ADDIS ABABA, Ethiopia -- Ethiopia's government on Monday declared three days of mourning after confirming that several Ethiopians held captive in Libya were killed by the Islamic State of Iraq and Syria (ISIS), which over the weekend released a video purporting to show the killings.
The days of mourning will start Tuesday, when lawmakers will meet to discuss the killings and consider the country's possible response, the governmment said in a statement.
The national flag will also fly at half-staff during the mourning days.
A 29-minute video, released on Sunday via social media accounts and websites used by the extremists, shows many Ethiopian Christians held captive in Libya being shot or beheaded by militants.
Redwan Hussein, an Ethiopian government spokesman, said on Sunday that he believed the victims were Ethiopian migrants trying to reach Europe.
Abune Mathias, the head of Ethiopia's Orthodox Tewahedo Church, condemned the killings, urging "all Ethiopians to show the perpetrators that their actions amounts to nothing other than a pure brutality."
Ethiopia long has drawn the anger of Islamic extremists over its military's attacks on neighboring Somalia, whose population is almost entirely Muslim. While a militant in the video at one point said "Muslim blood that was shed under the hands of your religion is not cheap," it did not specifically mention the Ethiopian government's actions.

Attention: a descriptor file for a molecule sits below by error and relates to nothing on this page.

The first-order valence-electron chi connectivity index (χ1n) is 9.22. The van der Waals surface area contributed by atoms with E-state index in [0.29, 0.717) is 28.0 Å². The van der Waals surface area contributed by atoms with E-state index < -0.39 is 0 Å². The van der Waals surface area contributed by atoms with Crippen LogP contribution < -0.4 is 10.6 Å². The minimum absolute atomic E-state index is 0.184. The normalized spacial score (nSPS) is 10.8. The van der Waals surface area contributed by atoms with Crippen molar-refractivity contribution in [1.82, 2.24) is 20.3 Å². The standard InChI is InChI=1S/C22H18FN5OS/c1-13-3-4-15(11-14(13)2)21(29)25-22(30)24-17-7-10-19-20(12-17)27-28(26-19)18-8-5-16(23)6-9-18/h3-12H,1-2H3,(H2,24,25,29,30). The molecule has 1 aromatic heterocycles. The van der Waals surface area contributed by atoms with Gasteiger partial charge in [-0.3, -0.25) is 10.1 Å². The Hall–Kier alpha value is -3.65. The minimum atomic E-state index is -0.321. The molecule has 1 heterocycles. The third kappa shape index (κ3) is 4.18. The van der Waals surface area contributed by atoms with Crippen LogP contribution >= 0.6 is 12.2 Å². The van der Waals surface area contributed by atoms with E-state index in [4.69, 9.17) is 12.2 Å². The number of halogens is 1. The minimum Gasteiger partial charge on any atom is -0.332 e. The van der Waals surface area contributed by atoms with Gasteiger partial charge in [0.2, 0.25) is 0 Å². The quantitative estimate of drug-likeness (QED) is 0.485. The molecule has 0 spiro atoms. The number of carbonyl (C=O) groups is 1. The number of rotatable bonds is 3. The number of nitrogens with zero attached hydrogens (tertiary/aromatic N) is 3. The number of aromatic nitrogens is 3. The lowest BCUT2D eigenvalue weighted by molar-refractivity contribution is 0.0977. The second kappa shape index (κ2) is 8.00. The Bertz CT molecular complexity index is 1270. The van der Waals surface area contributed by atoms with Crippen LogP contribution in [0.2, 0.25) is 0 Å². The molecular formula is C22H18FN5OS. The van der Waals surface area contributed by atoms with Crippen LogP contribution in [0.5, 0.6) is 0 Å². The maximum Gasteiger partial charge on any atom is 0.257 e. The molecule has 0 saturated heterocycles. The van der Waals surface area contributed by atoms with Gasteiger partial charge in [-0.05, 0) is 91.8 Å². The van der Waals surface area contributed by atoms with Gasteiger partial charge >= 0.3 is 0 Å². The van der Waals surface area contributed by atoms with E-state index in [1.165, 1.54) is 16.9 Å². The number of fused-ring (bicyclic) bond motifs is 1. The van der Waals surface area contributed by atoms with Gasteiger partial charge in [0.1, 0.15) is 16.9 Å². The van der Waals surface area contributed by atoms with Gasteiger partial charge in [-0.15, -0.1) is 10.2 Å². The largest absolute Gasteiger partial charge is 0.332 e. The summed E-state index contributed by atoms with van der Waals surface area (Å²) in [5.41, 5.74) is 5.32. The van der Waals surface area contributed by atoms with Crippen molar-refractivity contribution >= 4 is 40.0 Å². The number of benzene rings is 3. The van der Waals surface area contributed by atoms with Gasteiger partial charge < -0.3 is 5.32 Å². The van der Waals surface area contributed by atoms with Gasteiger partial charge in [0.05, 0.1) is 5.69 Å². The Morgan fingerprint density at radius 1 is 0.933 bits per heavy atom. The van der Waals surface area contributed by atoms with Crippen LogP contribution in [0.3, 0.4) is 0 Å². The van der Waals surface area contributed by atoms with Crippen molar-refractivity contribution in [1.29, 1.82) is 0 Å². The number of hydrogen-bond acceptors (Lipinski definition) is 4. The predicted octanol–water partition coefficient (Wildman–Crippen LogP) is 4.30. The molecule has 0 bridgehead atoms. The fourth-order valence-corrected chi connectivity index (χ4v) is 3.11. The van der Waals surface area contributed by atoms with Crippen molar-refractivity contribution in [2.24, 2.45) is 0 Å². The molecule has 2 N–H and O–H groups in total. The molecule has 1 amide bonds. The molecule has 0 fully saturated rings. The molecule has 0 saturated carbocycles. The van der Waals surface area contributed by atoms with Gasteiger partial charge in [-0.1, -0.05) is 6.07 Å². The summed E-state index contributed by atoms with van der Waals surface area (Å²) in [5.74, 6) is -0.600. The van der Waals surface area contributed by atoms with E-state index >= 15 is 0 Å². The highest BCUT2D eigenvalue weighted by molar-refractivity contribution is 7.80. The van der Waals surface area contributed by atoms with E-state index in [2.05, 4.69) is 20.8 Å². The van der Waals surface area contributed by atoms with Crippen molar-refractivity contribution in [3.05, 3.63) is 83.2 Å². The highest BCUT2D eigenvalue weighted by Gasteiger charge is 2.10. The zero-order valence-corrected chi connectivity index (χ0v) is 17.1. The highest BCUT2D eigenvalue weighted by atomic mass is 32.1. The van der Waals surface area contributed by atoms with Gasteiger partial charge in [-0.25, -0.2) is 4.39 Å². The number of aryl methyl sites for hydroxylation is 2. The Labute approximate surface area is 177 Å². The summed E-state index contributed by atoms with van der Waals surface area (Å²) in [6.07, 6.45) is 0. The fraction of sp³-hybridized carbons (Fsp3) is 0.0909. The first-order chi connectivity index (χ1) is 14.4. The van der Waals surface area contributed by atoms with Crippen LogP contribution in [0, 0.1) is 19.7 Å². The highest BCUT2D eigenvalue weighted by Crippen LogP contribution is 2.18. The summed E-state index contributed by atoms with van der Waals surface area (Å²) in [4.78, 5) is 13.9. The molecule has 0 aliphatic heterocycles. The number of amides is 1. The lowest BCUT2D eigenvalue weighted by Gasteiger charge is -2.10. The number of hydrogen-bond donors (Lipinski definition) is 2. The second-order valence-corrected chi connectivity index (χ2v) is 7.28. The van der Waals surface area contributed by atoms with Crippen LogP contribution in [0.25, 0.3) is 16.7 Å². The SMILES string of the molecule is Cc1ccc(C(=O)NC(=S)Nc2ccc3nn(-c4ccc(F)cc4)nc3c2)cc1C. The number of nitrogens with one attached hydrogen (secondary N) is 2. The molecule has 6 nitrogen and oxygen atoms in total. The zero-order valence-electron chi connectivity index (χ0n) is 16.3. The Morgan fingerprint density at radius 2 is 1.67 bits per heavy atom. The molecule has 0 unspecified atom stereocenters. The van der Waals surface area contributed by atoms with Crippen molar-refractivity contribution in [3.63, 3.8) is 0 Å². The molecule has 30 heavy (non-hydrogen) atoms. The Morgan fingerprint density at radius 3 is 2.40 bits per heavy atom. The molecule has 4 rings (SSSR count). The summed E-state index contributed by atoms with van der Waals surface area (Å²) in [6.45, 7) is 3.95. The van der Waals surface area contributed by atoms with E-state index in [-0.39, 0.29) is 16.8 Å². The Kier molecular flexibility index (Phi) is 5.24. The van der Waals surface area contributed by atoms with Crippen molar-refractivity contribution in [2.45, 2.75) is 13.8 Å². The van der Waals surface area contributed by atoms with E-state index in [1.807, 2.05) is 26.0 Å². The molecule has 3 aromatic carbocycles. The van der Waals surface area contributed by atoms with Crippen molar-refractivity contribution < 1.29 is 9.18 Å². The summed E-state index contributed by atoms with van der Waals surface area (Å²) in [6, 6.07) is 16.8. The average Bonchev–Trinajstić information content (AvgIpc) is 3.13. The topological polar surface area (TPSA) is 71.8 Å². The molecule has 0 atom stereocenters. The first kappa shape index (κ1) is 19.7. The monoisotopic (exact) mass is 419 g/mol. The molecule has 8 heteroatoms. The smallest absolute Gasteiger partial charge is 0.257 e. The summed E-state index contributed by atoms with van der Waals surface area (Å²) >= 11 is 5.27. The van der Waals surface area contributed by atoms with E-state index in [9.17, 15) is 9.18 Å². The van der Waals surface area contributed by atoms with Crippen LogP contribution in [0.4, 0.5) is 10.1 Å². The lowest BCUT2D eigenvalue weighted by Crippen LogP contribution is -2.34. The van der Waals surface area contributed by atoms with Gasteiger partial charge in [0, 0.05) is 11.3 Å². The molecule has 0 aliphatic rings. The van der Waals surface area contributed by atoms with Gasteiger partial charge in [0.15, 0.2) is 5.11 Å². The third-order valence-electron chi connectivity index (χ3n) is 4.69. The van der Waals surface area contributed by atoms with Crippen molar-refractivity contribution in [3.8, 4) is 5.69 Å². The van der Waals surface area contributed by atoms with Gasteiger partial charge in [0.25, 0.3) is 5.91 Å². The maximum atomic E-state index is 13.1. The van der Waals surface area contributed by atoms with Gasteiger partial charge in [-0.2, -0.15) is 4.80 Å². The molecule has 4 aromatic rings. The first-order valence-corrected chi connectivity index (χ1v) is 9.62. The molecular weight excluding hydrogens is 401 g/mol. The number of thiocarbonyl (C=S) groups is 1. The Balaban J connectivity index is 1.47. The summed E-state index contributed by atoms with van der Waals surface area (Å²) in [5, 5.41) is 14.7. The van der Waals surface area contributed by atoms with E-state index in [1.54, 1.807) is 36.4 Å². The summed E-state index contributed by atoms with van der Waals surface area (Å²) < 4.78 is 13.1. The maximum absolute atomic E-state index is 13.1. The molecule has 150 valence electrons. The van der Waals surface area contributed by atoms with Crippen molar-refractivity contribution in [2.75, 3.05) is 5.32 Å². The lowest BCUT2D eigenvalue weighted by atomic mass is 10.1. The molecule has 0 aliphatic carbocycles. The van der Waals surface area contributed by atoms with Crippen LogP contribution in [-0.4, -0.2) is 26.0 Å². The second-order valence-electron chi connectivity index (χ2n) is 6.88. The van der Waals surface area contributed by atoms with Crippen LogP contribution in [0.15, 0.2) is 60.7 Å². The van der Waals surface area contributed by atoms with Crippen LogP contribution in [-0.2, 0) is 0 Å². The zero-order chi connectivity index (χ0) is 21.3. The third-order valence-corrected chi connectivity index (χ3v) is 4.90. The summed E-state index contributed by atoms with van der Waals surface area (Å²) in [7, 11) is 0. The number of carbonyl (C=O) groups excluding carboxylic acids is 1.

The ISIS video showing the killing of the Ethiopians starts with what it called a history of Christian-Muslim relations, followed by scenes of militants destroying churches, graves and icons. A masked fighter brandishing a pistol delivers a long statement, saying Christians must convert to Islam or pay a special tax prescribed by the Quran.
In the recent video, a man identified as a Christian said he's safe and happy living under ISIS.
But CBS News' Alex Ortiz reports ISIS has a well-documented history of targeting religious minorities in Syria and Iraq, massacring civilians, and desecrating churches.
ISIS has been able to gain a foothold amid the chaos in Libya as it has descended into chaos more than 3 years after a U.S.-backed uprising toppled the country's longtime dictator Muammar Qaddafi, as various tribes, militias, political parties and religious groups battle for power.
The problem has been particularly acute in the country's east, where several Islamist groups are reported to have been battling for control.